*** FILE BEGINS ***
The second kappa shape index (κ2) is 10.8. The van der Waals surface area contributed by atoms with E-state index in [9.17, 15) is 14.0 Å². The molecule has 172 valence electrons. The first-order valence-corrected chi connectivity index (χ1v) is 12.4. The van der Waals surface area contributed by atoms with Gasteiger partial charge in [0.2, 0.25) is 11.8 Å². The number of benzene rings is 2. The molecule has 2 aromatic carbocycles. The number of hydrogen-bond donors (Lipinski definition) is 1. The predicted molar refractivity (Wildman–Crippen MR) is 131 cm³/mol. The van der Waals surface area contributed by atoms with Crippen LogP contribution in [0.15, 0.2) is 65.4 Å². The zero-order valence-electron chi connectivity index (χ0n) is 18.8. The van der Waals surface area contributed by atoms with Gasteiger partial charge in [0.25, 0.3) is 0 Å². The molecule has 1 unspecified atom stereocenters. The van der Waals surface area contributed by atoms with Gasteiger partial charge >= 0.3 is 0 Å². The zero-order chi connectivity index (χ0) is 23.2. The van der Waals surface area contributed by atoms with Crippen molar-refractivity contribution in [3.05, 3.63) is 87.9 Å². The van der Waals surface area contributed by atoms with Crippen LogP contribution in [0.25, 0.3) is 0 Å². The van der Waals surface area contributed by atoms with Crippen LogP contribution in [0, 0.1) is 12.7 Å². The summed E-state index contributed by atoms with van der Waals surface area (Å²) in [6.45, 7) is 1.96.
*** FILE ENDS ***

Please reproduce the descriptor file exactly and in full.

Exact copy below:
The second kappa shape index (κ2) is 10.8. The van der Waals surface area contributed by atoms with E-state index in [9.17, 15) is 14.0 Å². The molecule has 172 valence electrons. The first-order valence-corrected chi connectivity index (χ1v) is 12.4. The van der Waals surface area contributed by atoms with Gasteiger partial charge in [0.2, 0.25) is 11.8 Å². The number of benzene rings is 2. The molecule has 2 aromatic carbocycles. The number of hydrogen-bond donors (Lipinski definition) is 1. The predicted molar refractivity (Wildman–Crippen MR) is 131 cm³/mol. The van der Waals surface area contributed by atoms with Crippen LogP contribution in [0.15, 0.2) is 65.4 Å². The zero-order valence-electron chi connectivity index (χ0n) is 18.8. The van der Waals surface area contributed by atoms with Gasteiger partial charge in [0.25, 0.3) is 0 Å². The molecule has 1 unspecified atom stereocenters. The van der Waals surface area contributed by atoms with Gasteiger partial charge >= 0.3 is 0 Å². The zero-order chi connectivity index (χ0) is 23.2. The van der Waals surface area contributed by atoms with Crippen molar-refractivity contribution in [3.05, 3.63) is 87.9 Å². The van der Waals surface area contributed by atoms with Crippen LogP contribution in [0.25, 0.3) is 0 Å². The van der Waals surface area contributed by atoms with Crippen LogP contribution in [0, 0.1) is 12.7 Å². The summed E-state index contributed by atoms with van der Waals surface area (Å²) in [6.45, 7) is 1.96.